Rule 1.370: What Admissions are Legal
Rule 1.370 Requests for Admission can be a powerful tool to narrow the disputed facts and issues in litigation. A request for admission may be utilized to conclusively establish the truth of any fact, opinion of fact, or application of law to fact. A party must respond in good faith and based upon reasonable inquiry to ascertain the truth of the matters sought to be admitted. Failure to do so, including through the assertion of an unjustified objection, may result in the Court deeming the request admitted or ordering an amended answer to be served. The well-constructed language of Rule 1.370 presents a high hurdle for the party seeking to evade a carefully crafted request for admission. Pursuant to Rule 1.380(c), failure to admit a well-founded request for admission can result in the imposition of reasonable costs, including attorneys fees, incurred in proving the truth of the matter requested by the party making the request.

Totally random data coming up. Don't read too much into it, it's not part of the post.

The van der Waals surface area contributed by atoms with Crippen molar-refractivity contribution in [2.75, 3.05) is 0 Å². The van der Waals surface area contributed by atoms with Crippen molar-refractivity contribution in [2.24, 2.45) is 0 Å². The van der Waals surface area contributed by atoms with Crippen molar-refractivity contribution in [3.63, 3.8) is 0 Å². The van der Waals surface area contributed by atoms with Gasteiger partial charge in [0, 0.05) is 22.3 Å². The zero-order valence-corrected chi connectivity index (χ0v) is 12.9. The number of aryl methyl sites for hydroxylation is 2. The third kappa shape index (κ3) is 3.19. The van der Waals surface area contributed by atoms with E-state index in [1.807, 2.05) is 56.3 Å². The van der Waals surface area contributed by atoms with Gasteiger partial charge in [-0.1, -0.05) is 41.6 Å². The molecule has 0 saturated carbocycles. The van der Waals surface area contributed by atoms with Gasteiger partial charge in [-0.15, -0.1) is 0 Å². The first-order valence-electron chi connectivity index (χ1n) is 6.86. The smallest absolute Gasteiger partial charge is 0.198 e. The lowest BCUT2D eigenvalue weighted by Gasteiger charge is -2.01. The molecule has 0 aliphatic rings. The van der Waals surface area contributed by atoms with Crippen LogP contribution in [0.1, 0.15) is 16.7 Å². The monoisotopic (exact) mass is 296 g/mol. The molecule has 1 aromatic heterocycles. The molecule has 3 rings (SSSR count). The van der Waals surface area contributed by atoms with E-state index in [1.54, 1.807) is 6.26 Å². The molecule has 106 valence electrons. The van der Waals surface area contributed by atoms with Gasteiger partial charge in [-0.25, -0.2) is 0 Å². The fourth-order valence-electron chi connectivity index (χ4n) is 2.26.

A well-founded request for admission on a critical fact or issue thus presents a major dilemma for the party to whom the request is directed: admit and conclusively establish the truth of the adverse fact, opinion, or conclusion OR deny and suffer the consequences of a fee award if/when the subject of the admission is subsequently proven. A common tactic used by litigants confronted with such a dilemma is to assert an objection which ostensibly relieves the party of the burden of either admitting or denying the request. One such commonly asserted objection, often posited in response to requests for admission regarding negligence or causation, is to claim that the request improperly seeks admission of a legal conclusion. It is true that a request pursuant to the current version of Rule 1.370 may not seek the admission of a "purely legal conclusion." Davis v. Dollar Rents A Car Sys., Inc., 909 So. 2d 297, 300 (Fla. 5th DCA 2004), rev'd on other grounds, 974 So. 2d 1052 (2007). In Davis, the Fifth District held that a request for admission on the legal duty of a property owner to maintain foliage on the property so that it would not block motorists' view of an intersection was impermissible as a request seeking admission of a purely legal conclusion. It is not true, however, that a request must be limited to a purely factual admission. Rule 1.370 was amended in 1972 to specifically permit a request for admission of the "application of law to fact." A request for admission of "a genuine issue for trial" is also explicitly permissible pursuant to the Rule. In accordance with the 1972 amendment, a request for admission that seeks the application of law to facts - such as a request for admission on negligence - is permitted. Just as Florida courts have long held that negligence cases are rarely amenable to summary judgment due to the uniquely factual nature of negligence claims, a request for admission of negligence is a permissible request requiring the application of law to fact. See Grimes v. Family Dollar Stores of Fla., Inc., 194 So. 3d. 424, 429 (Fla. 3d DCA 2016) ("Courts must be particularly restrained in granting summary judgment in negligence cases and summary judgment should not be granted 'unless the facts are so crystallized that nothing remains but questions of law.' Moore v. Morris, 475 So. 2d 666, 668 (Fla. 1985)."). The rationale for the distinction between permitting requests for admission on the application of law to fact and prohibiting requests for admission of a purely legal conclusion is that the governing law cannot be written and re-written in each individual case by way of requests for admission (i.e. a party cannot equitably be bound to a misstatement of governing law established by way of a request for admission), however a party can be bound to an admission based upon the application of law to the particular facts of the case as known to the responding party.